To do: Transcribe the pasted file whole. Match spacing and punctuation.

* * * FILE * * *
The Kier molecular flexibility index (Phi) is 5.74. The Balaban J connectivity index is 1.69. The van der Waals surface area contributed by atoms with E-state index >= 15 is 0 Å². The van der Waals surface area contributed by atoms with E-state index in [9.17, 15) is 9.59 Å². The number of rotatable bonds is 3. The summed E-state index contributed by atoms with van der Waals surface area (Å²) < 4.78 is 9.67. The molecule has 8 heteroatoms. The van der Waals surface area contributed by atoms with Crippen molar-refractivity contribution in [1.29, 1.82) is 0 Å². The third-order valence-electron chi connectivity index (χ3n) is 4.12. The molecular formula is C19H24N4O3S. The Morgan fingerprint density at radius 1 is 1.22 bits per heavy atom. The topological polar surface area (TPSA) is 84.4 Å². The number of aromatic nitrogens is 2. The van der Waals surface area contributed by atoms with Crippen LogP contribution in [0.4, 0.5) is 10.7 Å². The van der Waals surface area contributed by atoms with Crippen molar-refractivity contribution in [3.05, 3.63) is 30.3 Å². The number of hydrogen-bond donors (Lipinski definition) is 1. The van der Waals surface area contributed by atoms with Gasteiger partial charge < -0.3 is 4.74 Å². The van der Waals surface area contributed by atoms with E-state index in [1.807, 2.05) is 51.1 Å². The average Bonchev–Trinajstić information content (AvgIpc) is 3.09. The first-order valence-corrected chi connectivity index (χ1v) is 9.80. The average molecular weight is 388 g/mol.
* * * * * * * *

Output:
The Kier molecular flexibility index (Phi) is 5.74. The Balaban J connectivity index is 1.69. The van der Waals surface area contributed by atoms with E-state index >= 15 is 0 Å². The van der Waals surface area contributed by atoms with E-state index in [9.17, 15) is 9.59 Å². The number of rotatable bonds is 3. The summed E-state index contributed by atoms with van der Waals surface area (Å²) < 4.78 is 9.67. The molecule has 8 heteroatoms. The van der Waals surface area contributed by atoms with Crippen molar-refractivity contribution in [1.29, 1.82) is 0 Å². The third-order valence-electron chi connectivity index (χ3n) is 4.12. The molecular formula is C19H24N4O3S. The Morgan fingerprint density at radius 1 is 1.22 bits per heavy atom. The topological polar surface area (TPSA) is 84.4 Å². The number of aromatic nitrogens is 2. The van der Waals surface area contributed by atoms with Crippen LogP contribution in [0.4, 0.5) is 10.7 Å². The van der Waals surface area contributed by atoms with Crippen molar-refractivity contribution in [3.05, 3.63) is 30.3 Å². The number of hydrogen-bond donors (Lipinski definition) is 1. The van der Waals surface area contributed by atoms with Gasteiger partial charge < -0.3 is 4.74 Å². The van der Waals surface area contributed by atoms with E-state index in [1.807, 2.05) is 51.1 Å². The average Bonchev–Trinajstić information content (AvgIpc) is 3.09. The first-order valence-corrected chi connectivity index (χ1v) is 9.80. The average molecular weight is 388 g/mol.